bogus software or prevent the user from accessing legitimate security Web sites
after installation. This, in turn, leaves users exposed to the very threats the
rogue software promised to protect against.

Deceptive Ads Prey on Fear to Convince Users to Buy Rogue
Applications

There are several methods employed to trick users into downloading rogue
security software, many of which rely on fear tactics and other social
engineering tricks. Rogue security software is advertised through a variety of
means, including both malicious and legitimate Web sites such as blogs, forums,
social networking sites, and adult sites. While legitimate Web sites are not a
party to these scams, they can be compromised to advertise these rogue
applications. Rogue security software sites may also appear at the top of search
engine indexes if scam creators have seeded the results.

To increase the likelihood of fooling users, rogue security software creators
design their programs so that they appear as credible as possible, mimicking the
look and feel of legitimate security software programs. In addition, these
programs are often distributed on Web sites that appear credible and enable the
user to easily download the illegitimate software. Some malicious sites actually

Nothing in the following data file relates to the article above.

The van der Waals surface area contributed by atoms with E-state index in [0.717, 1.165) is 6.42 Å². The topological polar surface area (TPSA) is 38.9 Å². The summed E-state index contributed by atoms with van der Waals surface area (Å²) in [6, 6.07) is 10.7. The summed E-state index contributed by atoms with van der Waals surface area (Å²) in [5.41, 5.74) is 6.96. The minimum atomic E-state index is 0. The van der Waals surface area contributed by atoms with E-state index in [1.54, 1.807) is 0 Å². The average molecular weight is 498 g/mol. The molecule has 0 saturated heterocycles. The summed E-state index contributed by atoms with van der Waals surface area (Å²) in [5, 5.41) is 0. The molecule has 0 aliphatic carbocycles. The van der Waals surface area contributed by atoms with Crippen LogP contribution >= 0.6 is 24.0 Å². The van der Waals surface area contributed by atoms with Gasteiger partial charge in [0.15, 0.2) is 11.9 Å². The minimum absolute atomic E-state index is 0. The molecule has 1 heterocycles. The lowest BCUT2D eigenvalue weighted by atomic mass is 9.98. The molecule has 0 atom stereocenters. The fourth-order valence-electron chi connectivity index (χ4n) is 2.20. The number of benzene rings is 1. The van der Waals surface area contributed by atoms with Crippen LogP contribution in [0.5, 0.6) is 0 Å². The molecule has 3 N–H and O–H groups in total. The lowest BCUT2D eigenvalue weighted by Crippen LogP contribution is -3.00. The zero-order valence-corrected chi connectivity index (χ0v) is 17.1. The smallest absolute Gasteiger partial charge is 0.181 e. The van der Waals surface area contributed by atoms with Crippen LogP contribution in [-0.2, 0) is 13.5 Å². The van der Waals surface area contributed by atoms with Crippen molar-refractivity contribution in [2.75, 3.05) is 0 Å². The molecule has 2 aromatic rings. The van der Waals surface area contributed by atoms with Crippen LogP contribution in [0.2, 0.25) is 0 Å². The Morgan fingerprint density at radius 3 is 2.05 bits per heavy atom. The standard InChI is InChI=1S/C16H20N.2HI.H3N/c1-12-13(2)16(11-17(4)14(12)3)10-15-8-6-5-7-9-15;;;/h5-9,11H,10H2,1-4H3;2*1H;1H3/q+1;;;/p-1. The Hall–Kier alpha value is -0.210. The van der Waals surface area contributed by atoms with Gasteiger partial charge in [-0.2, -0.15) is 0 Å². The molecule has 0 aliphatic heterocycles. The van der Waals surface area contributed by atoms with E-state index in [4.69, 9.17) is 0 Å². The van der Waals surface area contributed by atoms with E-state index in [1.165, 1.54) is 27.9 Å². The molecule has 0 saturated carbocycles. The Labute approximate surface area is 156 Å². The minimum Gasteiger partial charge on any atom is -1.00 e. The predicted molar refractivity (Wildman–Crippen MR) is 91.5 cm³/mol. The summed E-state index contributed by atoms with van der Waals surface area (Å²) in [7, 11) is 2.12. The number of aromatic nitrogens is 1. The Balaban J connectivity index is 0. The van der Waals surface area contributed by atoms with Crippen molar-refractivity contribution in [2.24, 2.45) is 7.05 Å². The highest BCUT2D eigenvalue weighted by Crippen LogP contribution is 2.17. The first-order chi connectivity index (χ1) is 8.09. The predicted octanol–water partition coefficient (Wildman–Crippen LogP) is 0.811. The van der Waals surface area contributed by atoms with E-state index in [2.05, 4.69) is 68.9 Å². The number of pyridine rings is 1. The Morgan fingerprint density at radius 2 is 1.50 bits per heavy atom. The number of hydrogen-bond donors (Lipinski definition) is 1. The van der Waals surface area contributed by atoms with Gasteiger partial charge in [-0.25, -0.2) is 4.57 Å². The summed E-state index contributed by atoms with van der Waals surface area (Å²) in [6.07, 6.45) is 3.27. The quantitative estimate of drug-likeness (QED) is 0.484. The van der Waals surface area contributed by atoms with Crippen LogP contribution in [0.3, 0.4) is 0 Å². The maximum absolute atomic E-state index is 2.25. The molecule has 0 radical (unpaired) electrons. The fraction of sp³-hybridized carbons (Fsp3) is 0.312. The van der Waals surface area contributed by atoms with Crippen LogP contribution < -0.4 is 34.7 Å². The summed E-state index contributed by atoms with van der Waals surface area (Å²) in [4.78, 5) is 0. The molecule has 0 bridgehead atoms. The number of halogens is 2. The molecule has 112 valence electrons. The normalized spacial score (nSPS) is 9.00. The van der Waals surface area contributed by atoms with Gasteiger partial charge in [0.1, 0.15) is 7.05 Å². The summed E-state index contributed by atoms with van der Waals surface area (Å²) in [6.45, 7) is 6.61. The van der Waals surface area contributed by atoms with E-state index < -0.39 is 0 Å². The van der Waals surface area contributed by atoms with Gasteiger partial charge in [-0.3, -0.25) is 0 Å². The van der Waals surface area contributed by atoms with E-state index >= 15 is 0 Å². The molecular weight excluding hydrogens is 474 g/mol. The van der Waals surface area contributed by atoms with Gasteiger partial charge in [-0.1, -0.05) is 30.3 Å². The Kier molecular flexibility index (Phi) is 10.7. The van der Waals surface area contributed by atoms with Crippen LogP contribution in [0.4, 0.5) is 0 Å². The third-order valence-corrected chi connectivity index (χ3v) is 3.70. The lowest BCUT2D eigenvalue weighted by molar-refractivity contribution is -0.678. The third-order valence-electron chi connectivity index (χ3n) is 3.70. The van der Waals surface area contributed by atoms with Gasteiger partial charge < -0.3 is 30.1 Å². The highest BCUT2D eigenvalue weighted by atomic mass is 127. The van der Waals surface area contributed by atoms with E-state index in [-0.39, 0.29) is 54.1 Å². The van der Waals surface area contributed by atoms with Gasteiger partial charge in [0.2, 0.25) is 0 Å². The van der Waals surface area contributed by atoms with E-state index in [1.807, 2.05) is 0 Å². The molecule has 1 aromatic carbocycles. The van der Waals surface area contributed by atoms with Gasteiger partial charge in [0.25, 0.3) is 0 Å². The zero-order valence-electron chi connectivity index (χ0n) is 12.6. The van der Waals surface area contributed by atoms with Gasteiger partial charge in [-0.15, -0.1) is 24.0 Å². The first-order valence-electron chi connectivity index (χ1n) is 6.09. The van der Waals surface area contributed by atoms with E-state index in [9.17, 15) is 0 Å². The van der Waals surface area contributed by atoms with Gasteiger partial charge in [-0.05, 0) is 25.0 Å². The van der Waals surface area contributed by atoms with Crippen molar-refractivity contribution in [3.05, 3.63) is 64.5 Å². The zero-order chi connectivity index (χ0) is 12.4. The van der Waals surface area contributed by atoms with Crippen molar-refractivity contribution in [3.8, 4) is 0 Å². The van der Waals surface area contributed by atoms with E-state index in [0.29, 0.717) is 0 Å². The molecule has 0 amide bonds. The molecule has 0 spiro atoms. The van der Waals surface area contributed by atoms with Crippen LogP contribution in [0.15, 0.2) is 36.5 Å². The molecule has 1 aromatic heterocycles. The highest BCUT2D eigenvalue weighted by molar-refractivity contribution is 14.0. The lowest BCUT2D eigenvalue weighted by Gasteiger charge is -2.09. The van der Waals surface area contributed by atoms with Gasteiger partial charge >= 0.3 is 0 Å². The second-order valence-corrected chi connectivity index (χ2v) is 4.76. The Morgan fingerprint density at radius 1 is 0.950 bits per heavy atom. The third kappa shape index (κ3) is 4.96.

use legitimate online payment services to process credit card transactions and
others return an e-mail message to the victim with a receipt for purchase –
complete with serial number and customer service number.

Middlemen Distribute Rogue Software for Profit and Prizes

Cybercriminals are profiting from a highly organized pay-for-performance
business model that pays scammers to trick users into installing bogus security
programs. According to the study, the top ten sales affiliates for the rogue
security distribution site TrafficConverter.biz reportedly earned an average of
$23,000 per week during the 12-month study period of the report, or almost three
times the weekly salary of the President of the United States¹.

These practices are similar to the affiliate marketing programs made popular